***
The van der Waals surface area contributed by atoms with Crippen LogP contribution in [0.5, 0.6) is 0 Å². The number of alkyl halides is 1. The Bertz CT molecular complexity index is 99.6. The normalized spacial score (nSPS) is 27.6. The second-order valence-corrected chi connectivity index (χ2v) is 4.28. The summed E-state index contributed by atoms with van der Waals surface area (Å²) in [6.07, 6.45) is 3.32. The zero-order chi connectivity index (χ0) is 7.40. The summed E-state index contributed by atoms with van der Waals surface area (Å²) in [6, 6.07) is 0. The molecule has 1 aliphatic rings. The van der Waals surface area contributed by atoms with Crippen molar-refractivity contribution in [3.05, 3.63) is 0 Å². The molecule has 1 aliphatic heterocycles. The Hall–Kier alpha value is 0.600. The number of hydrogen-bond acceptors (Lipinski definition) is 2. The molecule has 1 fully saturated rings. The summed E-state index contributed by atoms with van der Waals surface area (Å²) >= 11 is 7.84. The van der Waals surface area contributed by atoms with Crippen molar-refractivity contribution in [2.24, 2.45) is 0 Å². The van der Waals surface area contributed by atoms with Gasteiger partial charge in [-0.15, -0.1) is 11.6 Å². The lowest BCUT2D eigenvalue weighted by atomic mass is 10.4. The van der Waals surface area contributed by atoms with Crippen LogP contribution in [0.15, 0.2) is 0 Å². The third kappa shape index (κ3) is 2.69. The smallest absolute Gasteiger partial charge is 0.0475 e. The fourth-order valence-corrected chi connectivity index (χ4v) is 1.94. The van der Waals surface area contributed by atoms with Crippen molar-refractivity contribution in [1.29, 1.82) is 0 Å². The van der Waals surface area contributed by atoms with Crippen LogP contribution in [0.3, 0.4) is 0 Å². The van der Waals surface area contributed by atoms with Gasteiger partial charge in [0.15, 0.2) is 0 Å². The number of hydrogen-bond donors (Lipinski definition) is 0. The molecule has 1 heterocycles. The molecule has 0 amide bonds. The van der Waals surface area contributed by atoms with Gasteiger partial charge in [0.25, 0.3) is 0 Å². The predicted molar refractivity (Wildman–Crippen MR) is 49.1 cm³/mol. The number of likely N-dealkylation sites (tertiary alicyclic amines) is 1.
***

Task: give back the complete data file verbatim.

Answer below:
The van der Waals surface area contributed by atoms with Crippen LogP contribution in [0.5, 0.6) is 0 Å². The number of alkyl halides is 1. The Bertz CT molecular complexity index is 99.6. The normalized spacial score (nSPS) is 27.6. The second-order valence-corrected chi connectivity index (χ2v) is 4.28. The summed E-state index contributed by atoms with van der Waals surface area (Å²) in [6.07, 6.45) is 3.32. The zero-order chi connectivity index (χ0) is 7.40. The summed E-state index contributed by atoms with van der Waals surface area (Å²) in [6, 6.07) is 0. The molecule has 1 aliphatic rings. The van der Waals surface area contributed by atoms with Crippen molar-refractivity contribution in [3.05, 3.63) is 0 Å². The molecule has 1 aliphatic heterocycles. The Hall–Kier alpha value is 0.600. The number of hydrogen-bond acceptors (Lipinski definition) is 2. The molecule has 1 fully saturated rings. The summed E-state index contributed by atoms with van der Waals surface area (Å²) >= 11 is 7.84. The van der Waals surface area contributed by atoms with Crippen molar-refractivity contribution in [2.24, 2.45) is 0 Å². The van der Waals surface area contributed by atoms with Gasteiger partial charge in [-0.15, -0.1) is 11.6 Å². The lowest BCUT2D eigenvalue weighted by atomic mass is 10.4. The van der Waals surface area contributed by atoms with Crippen LogP contribution in [0.15, 0.2) is 0 Å². The third kappa shape index (κ3) is 2.69. The smallest absolute Gasteiger partial charge is 0.0475 e. The fourth-order valence-corrected chi connectivity index (χ4v) is 1.94. The van der Waals surface area contributed by atoms with Crippen molar-refractivity contribution in [1.29, 1.82) is 0 Å². The van der Waals surface area contributed by atoms with Crippen LogP contribution in [0.3, 0.4) is 0 Å². The van der Waals surface area contributed by atoms with Gasteiger partial charge in [0.15, 0.2) is 0 Å². The number of hydrogen-bond donors (Lipinski definition) is 0. The molecule has 1 heterocycles. The molecule has 0 amide bonds. The van der Waals surface area contributed by atoms with Gasteiger partial charge in [0.25, 0.3) is 0 Å². The predicted molar refractivity (Wildman–Crippen MR) is 49.1 cm³/mol. The number of likely N-dealkylation sites (tertiary alicyclic amines) is 1.